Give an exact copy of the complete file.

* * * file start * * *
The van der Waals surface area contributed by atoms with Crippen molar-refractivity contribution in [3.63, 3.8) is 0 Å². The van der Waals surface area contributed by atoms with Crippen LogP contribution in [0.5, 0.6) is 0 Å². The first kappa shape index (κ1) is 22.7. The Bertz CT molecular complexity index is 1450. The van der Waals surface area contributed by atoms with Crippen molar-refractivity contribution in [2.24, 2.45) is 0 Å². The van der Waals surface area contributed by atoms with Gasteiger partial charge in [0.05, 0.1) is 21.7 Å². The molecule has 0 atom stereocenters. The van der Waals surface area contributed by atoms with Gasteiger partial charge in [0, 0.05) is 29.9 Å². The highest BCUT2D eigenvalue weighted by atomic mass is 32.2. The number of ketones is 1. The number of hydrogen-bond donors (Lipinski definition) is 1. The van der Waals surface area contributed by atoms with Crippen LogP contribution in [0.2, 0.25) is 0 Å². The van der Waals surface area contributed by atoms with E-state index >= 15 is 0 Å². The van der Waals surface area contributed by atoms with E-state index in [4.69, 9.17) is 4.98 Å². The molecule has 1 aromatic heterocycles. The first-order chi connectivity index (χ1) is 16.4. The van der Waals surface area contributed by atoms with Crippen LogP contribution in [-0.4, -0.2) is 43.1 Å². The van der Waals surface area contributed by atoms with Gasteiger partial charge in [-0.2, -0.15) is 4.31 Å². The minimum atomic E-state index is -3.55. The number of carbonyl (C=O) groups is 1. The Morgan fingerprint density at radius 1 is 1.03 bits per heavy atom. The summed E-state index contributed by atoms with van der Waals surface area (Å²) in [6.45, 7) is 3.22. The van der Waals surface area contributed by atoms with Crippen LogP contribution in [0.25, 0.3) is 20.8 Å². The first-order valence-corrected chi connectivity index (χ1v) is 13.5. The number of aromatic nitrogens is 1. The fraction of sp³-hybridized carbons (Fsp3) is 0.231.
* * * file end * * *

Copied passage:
The van der Waals surface area contributed by atoms with Crippen molar-refractivity contribution in [3.63, 3.8) is 0 Å². The van der Waals surface area contributed by atoms with Crippen LogP contribution in [0.5, 0.6) is 0 Å². The first kappa shape index (κ1) is 22.7. The Bertz CT molecular complexity index is 1450. The van der Waals surface area contributed by atoms with Crippen molar-refractivity contribution in [2.24, 2.45) is 0 Å². The van der Waals surface area contributed by atoms with Gasteiger partial charge in [0.05, 0.1) is 21.7 Å². The molecule has 0 atom stereocenters. The van der Waals surface area contributed by atoms with Gasteiger partial charge in [0, 0.05) is 29.9 Å². The highest BCUT2D eigenvalue weighted by atomic mass is 32.2. The number of ketones is 1. The number of hydrogen-bond donors (Lipinski definition) is 1. The van der Waals surface area contributed by atoms with Crippen LogP contribution in [0.2, 0.25) is 0 Å². The van der Waals surface area contributed by atoms with E-state index >= 15 is 0 Å². The van der Waals surface area contributed by atoms with E-state index in [4.69, 9.17) is 4.98 Å². The molecule has 1 aromatic heterocycles. The first-order chi connectivity index (χ1) is 16.4. The van der Waals surface area contributed by atoms with Crippen LogP contribution in [-0.4, -0.2) is 43.1 Å². The van der Waals surface area contributed by atoms with Gasteiger partial charge in [-0.2, -0.15) is 4.31 Å². The minimum atomic E-state index is -3.55. The number of carbonyl (C=O) groups is 1. The Morgan fingerprint density at radius 1 is 1.03 bits per heavy atom. The summed E-state index contributed by atoms with van der Waals surface area (Å²) in [6.45, 7) is 3.22. The van der Waals surface area contributed by atoms with Crippen LogP contribution in [0.25, 0.3) is 20.8 Å². The first-order valence-corrected chi connectivity index (χ1v) is 13.5. The number of aromatic nitrogens is 1. The fraction of sp³-hybridized carbons (Fsp3) is 0.231.